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Remarks at the Conclusion of a Conference on Export Expansion.

October 11, 1973

Members of the Cabinet and ladies and gentlemen:

When I saw the guest list for this conference, I realized that probably never before have so many presidents been gathered in the East Room of the White House. And we welcome you all, whatever your position in business or in government, to this conference on export expansion.

I realize that you have been exposed for the past 2 or 3 hours to all the experts, and I will not take more of your time to go into some of the decisions on technical matters that we have made to work with you toward expanding exports.

On the other hand, I thought it might be useful at the conclusion of the conference and before I have the chance to meet each of you personally at its end, for me to put the whole problem of trade, export expansion in the larger context of foreign policy of the United States and the desire that all of us share as Americans to build a more peaceful world.

Now, first, I think it is well for us to understand what the limitations of trade are in building of our peaceful world. I noticed in my talking points it was indicated that if we have trade, that automatically will lead to peace. Of course, that isn't true at all. As a matter of fact, if we look at World War I and World War II, we will find that nations that traded with each other fought each other. Japan and the United States in World War II are good examples, and of course, Britain and France and Germany in World War I and World War II are examples of that.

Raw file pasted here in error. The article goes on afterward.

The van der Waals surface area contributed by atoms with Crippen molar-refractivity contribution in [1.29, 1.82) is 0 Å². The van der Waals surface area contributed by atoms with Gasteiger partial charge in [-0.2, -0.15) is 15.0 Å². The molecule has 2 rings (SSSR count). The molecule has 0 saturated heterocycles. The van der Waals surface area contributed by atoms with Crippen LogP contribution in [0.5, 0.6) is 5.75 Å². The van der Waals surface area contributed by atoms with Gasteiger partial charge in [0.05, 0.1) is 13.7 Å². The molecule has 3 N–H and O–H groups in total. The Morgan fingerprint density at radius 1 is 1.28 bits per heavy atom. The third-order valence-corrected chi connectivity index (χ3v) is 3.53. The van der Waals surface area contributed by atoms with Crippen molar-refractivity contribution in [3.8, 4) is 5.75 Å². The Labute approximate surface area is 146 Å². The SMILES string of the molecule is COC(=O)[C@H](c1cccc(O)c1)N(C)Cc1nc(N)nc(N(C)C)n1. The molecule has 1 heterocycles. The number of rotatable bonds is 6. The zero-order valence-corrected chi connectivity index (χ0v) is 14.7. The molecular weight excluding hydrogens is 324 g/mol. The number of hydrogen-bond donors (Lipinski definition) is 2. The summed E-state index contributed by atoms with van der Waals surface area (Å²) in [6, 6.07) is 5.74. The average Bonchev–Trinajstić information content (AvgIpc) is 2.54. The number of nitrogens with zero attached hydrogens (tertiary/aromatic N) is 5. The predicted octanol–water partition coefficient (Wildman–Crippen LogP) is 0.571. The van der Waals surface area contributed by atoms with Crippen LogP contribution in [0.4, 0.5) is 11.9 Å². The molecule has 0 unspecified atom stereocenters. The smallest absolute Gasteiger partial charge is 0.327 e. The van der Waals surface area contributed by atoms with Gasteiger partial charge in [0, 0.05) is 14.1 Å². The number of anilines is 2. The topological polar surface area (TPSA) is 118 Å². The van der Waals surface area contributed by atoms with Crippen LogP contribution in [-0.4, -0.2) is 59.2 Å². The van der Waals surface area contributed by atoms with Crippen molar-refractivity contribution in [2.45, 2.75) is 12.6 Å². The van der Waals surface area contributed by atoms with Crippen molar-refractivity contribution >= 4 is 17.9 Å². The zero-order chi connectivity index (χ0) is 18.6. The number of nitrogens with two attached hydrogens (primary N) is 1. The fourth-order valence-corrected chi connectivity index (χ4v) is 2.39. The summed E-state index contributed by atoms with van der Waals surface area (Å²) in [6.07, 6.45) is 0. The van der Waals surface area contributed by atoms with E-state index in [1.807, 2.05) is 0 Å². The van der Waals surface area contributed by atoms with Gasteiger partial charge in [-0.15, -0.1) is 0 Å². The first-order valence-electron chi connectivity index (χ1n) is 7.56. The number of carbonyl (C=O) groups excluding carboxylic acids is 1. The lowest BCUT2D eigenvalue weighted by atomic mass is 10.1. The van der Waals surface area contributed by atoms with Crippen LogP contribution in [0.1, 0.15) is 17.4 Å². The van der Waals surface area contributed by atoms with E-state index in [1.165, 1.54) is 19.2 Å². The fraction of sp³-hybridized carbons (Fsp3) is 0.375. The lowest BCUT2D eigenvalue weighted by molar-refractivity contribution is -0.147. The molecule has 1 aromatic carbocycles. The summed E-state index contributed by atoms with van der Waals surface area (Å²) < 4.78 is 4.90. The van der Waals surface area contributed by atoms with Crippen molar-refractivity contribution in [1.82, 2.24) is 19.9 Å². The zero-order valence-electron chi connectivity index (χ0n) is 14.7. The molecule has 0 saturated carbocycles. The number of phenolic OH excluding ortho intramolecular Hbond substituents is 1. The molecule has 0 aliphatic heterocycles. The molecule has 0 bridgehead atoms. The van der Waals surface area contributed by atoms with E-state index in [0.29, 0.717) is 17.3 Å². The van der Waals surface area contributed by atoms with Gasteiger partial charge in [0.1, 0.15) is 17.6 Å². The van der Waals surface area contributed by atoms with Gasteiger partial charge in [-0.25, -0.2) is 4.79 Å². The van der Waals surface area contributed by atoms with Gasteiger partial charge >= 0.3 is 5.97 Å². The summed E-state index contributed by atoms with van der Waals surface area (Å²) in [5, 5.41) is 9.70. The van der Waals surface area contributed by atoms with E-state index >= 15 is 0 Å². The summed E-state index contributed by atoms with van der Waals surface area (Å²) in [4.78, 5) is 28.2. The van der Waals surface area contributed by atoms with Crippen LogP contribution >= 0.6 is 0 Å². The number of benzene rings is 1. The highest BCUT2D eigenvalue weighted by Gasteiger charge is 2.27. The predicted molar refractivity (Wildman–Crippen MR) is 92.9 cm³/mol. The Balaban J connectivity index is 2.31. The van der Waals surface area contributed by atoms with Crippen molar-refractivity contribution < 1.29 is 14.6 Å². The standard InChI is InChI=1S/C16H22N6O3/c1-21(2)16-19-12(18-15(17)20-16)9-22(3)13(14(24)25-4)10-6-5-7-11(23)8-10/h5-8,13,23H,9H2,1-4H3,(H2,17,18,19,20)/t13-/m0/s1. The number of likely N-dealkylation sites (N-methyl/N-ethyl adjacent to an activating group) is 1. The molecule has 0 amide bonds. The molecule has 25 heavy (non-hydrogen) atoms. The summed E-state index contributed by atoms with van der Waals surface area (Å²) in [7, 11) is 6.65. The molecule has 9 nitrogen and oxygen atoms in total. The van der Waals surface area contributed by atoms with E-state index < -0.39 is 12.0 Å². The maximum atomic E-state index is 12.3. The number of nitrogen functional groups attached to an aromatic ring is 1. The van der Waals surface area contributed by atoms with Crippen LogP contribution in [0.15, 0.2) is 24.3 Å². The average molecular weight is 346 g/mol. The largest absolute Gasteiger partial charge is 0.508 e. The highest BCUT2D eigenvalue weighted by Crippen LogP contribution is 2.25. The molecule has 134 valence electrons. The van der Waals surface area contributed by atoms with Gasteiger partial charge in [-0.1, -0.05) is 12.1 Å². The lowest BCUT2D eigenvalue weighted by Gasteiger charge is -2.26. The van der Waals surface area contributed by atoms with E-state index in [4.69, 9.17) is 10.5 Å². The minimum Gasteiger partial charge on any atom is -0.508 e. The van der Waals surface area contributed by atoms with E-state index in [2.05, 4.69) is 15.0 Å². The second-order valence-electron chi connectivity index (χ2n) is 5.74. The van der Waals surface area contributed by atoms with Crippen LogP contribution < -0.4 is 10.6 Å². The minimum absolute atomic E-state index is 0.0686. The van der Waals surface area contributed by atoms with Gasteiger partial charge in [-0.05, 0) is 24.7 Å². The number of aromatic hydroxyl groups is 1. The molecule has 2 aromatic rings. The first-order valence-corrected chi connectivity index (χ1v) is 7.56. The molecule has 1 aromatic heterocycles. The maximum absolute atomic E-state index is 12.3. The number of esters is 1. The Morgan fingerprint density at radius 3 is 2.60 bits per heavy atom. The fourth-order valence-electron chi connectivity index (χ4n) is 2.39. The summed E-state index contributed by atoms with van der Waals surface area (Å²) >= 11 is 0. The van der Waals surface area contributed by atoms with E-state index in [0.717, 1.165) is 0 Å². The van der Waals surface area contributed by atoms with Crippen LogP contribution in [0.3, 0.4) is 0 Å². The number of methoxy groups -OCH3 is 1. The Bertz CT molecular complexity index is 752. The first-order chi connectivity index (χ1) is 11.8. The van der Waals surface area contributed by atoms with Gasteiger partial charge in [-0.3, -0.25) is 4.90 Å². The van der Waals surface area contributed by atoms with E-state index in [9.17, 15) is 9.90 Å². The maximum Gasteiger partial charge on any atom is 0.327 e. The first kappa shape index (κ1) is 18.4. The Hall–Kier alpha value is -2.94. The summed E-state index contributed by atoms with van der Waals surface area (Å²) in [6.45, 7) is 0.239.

So, trade between nations, no matter how great it is, does not necessarily lead to peace.

But having stated the negative proposition, let's also understand some of the positive points that can be made about trade and how it can help in building a structure of peace.

The first is that trade leads to communication between peoples, not just governments but peoples, and communication between peoples, I very sincerely believe--having taken some role in opening communications with other nations in the world over the past 4 1/2 years, opening communications with nations with which we had not had communications before--I believe that as we increase communication between peoples at all levels, the opportunity of discussing differences rather than fighting about differences is greatly increased.